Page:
Wednesday, May 23, 2012

Happy Blues

I don't know what made me think of this song today. My sister had the soundtrack to Mo' Better Blues; I think it was during her Spike Lee phase, when she had movie posters on her wall and would try to tell me watered down synopses of the films to give me an idea of the plots and issues without inducing nightmares (not always successfully - her skinny on one, maybe Fresh? anyway, a one-word title, haunted me before I went to sleep for a long time afterwards), and since our only cd player was in the dining room, that was where she listened to it, so I would listen to it too. I think it was the reassuring and kind of familiar sound of the song that immediately resounded with me; it was around the time of my Kool FM fanaticism (which I guess has never really left me), and when I was starting to understand about the situation of black people in America (and elsewhere, having seen The Power Of One the year before and taking it to the absolute extreme - every old black man became Geel Piet, and I an unwitting Harriet Beecher Stowe, and yes I know one was in South Africa and the other the USA). Sometimes it scared me, like the movies I didn't understand but always seemed to end in young men dying, and other times it made me feel so much love and compassion for a group of people with whom I had never had any personal experience (something else that has stayed with me, although thankfully my viewpoint is not as patronising and romantic as it was when I was eight) that it comforted me more than anything else. So I would listen to this song over and over and over, walking past the stereo and pretending to accidentally knock it back to play again. It was before we knew I was a music freak; we still just thought I was a general freak, and luckily the song was inoffensive enough to the rest of our family that I was allowed to keep repeating it for a while. I still remember the cover; it had a man playing a sax, and a brick wall, and the name was in little ovals and all in lowercase letters. I haven't seen the movie; I haven't seen any of the movies my sister told me about, and I think if I did, I would find them just as upsetting as I did then. Things are supposed to be better - it's nineteen or twenty years since I first heard this song, but the things reflected in those films are still happening, and the people living the story-lines are still largely forgotten.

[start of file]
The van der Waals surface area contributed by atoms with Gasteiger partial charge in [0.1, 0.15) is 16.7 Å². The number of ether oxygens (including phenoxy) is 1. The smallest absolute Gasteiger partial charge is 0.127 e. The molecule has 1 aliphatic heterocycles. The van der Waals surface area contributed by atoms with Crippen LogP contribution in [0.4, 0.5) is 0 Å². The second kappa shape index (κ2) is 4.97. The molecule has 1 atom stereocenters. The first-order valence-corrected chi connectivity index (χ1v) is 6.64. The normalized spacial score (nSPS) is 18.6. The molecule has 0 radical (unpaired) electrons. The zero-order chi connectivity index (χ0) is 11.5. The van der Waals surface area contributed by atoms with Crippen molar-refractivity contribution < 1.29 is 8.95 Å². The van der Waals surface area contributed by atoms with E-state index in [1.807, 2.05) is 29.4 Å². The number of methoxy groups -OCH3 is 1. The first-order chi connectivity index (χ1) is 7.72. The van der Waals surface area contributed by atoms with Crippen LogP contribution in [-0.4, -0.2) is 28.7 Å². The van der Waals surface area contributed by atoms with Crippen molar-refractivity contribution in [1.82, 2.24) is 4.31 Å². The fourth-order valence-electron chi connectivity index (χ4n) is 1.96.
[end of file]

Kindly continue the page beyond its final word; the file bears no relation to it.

Anyway, here is the song. I haven't actually listened to it yet and I'm a bit nervous that age and cynicism might mar my enjoyment of it. But I'm going to try to pretend that I'm eight or nine years old, and sitting at the dining table with my sister, and that everything is still to be discovered.


I don't know if it was Brick Lane or my looming period that is doing this to me, but I have such a sad longing for the time when my sisters and I were young and together that it is kind of breaking my heart.

1 comment:

  1. Branford Marsalis will still flick the switch even when we're old ladies with blue hair x

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